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Thursday, February 27, 2014

Just Three days

This was written some 17 years ago...

Just Three Days


This is a true story. Yes, of course we know that Hashem runs the world. But some times it appears more obvious.


Sunday morning, three o’clock, Yerushalayim


I quietly tiptoe to the kitchen and try to remain calm while dialing the San Francisco number. I wait impatiently until a stranger answers the phone in the hospice and gently informs me that my father’s bed has been vacated. Although the house is silent, I am screaming inside.


On Friday afternoon, just a few moments before ushering in the Shabbos queen, I had been told it was only a matter of minutes. The rav had instructed me to begin sitting shivah the moment I would hear of my father’s death. Now, in the pre-morning stillness, I quietly tear my blouse to fulfill the requirement of kriah and begin sitting.


9:00 a.m.


Life, death, weddings … so much has happened in the last year.  Soon we will be marrying off a child, our third within seven months. Three weeks ago, I spent Shabbos in the hospital, helping my daughter give birth to my new granddaughter. Two weeks ago, we hosted a kiddush in shul. This past Shabbos was spent with the knowledge that my father was probably not alive. Next Shabbos I’ll be in the midst of shivah, and the following Shabbos we’ll be celebrating my son’s ufruf, and then Shabbos sheva brachos.


Isn’t it strange how we measure time with Shabbos?


My husband returns from shul and informs me that after hearing more details, the rav decided that I should begin sitting shivah from the time of the funeral. That would be Tuesday night Israeli time, late Monday morning Pacific time. I phone a travel agent to ask if it’s possible to make it to San Francisco in time for the funeral.


10:05 a.m. 


The travel agent returns my call. There is a flight leaving Ben Gurion for Newark, New Jersey, at 11:30 a.m. The ticket will be waiting for me at the airport. My connecting flight from Newark leaves at 6 p.m.; the travel agent, however, cannot issue a ticket for that flight as there is less than two hours leeway.  Once I land, I will have one hour to buy a ticket and catch the connecting flight to San Francisco.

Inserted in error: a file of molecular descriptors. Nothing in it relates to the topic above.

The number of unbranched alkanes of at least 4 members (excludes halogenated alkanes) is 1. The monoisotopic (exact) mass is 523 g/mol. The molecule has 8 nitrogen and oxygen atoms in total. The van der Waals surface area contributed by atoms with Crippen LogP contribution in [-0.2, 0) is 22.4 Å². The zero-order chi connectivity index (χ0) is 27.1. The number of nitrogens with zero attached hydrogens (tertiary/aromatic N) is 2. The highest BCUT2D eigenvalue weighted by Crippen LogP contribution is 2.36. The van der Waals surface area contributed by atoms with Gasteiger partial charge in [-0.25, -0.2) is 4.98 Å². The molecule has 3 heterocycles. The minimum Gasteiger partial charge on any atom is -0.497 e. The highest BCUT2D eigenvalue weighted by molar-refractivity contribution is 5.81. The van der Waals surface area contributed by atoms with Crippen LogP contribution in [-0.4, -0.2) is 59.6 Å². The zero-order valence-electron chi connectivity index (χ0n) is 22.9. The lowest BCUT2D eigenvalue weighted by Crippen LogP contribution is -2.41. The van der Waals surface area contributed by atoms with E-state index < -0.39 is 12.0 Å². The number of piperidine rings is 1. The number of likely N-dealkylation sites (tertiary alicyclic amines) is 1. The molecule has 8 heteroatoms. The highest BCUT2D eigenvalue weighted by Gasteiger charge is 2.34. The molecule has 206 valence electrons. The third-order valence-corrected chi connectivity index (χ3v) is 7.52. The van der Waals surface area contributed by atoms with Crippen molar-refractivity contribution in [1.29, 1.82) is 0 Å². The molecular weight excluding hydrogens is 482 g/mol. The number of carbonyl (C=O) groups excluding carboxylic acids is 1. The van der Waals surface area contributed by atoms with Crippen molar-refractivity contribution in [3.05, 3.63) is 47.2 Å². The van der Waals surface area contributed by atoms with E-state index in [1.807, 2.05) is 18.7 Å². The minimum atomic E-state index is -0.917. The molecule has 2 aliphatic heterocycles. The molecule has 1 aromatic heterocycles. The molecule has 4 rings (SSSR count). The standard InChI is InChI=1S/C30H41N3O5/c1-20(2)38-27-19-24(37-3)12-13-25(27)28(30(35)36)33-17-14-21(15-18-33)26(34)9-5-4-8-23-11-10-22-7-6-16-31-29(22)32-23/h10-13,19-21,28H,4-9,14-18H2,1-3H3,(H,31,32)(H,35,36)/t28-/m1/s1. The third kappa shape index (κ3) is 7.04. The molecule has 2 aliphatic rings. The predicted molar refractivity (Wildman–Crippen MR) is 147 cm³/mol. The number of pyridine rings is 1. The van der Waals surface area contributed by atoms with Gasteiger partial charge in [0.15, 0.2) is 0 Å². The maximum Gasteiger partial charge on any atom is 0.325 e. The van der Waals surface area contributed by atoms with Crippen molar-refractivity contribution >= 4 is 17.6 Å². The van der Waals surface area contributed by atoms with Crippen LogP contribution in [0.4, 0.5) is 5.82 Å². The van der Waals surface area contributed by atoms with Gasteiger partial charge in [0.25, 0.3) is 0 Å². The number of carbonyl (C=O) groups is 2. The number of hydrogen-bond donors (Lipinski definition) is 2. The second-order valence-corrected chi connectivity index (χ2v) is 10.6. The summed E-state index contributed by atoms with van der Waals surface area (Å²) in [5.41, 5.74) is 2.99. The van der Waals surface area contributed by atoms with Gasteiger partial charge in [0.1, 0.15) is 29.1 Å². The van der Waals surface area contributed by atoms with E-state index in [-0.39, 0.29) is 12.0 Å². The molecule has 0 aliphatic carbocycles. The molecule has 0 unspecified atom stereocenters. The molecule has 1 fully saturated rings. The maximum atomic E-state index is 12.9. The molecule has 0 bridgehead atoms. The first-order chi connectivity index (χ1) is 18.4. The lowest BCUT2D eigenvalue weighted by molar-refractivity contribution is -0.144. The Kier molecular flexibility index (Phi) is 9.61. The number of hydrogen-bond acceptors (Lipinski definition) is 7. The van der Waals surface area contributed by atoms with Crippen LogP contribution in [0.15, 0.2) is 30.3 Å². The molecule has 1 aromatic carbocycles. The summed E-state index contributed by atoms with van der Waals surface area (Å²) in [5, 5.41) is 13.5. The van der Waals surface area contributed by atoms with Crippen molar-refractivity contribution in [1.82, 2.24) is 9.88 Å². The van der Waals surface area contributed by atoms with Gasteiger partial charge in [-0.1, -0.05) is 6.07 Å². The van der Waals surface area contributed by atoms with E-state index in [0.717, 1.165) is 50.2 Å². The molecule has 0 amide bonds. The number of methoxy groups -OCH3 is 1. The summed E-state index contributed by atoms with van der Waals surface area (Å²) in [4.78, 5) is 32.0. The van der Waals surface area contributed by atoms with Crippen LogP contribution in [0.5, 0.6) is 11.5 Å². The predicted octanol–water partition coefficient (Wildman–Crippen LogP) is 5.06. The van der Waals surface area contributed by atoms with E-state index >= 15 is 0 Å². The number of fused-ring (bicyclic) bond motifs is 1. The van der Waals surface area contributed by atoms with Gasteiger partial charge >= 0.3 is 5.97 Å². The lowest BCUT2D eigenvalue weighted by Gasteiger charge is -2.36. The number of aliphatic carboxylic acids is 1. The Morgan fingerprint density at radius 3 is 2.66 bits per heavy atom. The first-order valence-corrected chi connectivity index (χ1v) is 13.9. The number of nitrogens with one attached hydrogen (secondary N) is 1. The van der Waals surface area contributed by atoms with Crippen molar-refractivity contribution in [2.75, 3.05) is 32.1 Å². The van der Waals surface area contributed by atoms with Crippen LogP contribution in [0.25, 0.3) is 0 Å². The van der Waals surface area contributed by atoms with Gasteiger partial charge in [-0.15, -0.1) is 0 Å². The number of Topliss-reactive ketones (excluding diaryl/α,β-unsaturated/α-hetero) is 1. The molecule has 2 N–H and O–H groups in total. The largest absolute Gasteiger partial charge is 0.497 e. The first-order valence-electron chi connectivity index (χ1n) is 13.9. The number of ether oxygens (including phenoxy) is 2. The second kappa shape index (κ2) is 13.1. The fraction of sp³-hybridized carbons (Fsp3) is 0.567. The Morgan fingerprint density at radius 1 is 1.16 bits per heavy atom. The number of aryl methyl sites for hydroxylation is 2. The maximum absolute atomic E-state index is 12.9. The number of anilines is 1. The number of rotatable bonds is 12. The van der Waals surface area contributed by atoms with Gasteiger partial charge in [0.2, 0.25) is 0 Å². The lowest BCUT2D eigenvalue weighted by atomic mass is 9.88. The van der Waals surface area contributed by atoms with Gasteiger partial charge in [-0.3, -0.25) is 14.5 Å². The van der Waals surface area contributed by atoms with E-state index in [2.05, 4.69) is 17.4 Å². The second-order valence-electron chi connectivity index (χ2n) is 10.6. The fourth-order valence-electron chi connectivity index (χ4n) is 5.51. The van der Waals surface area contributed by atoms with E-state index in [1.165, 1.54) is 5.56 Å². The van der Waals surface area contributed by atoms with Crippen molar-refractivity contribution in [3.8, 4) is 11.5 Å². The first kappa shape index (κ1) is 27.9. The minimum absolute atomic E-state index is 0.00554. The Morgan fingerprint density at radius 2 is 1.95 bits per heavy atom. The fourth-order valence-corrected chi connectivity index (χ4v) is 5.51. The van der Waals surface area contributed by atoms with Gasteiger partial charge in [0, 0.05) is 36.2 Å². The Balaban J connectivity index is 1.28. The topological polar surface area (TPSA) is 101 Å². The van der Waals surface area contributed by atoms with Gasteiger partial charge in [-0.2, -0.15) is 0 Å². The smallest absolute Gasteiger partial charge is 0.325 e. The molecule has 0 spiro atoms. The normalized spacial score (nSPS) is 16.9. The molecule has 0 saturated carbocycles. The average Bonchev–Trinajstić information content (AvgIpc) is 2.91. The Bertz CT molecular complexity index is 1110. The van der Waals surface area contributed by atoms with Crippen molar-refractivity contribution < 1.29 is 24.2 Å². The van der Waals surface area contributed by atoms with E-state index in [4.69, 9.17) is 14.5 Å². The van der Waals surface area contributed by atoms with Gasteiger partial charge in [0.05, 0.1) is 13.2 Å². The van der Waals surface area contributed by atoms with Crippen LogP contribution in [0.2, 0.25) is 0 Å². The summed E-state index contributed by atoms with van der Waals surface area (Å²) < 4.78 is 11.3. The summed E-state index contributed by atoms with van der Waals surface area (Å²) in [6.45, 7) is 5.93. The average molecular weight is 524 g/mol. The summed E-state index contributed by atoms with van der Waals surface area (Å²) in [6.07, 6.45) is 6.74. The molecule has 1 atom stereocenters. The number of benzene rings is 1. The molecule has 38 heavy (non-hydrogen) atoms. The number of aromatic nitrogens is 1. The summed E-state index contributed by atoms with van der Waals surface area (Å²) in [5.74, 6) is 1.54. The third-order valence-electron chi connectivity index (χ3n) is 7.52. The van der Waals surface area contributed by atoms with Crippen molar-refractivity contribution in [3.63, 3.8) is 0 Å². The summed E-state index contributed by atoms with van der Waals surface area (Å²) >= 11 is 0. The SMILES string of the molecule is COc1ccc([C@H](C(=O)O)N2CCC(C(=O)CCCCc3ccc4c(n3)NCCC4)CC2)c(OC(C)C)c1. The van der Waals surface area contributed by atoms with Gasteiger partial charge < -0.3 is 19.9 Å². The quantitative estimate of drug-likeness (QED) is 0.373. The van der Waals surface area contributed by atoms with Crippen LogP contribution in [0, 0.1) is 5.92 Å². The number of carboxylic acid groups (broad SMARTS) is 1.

My husband orders a taxi while I locate my American and Israeli passports. I notice that my American passport expires in another ten days.


Since I cannot use my Israeli checks or credit card in the United States, I need cash to purchase the ticket in Newark. I have $950 in cash. I had planned to use it to pay for my son’s wedding hall. I stuff the $950 into my wallet before grabbing an overnight case and throwing my pajamas and my husbands slippers (which looked as though someone had already torn kriah on them) inside.


As I run to the taxi, my neighbor comes out with a bag of food for the way. But I can’t think of eating.


10:40 a.m.


We’re stuck behind a truck, and I feel as though I’m about to explode. Doesn’t that driver realize that he’s slowing us down? I must catch that plane. 


I understand why an onen ‑- a close relative of the deceased -- is not allowed to fulfill positive mitzvos such as davening or reciting a bracha. I cannot think of anything, except the mitzvah of burying my father.


11:00 a.m.


We arrive at Ben Gurion Airport. I race to the check-in counter. They send me to the ticket counter. Pushing myself to the front of the long line of people waiting to purchase tickets(and hoping the people there will judge me favorably) I quickly tell Rivka, the woman manning the counter, that the travel agent had told me that my ticket would be waiting for me.


But there is no ticket. For Rivka to issue a ticket at such a late hour, I would need Yitzchak’s approval.


I sprint over to Yitzchak, only to find him deeply engrossed in a phone conversation. I try to catch his attention.


Yitzchak finally finishes his conversation -- and lets me know that he cannot give the approval. “That’s Rivka’s job” he explains in between phone calls.


11:07 a.m.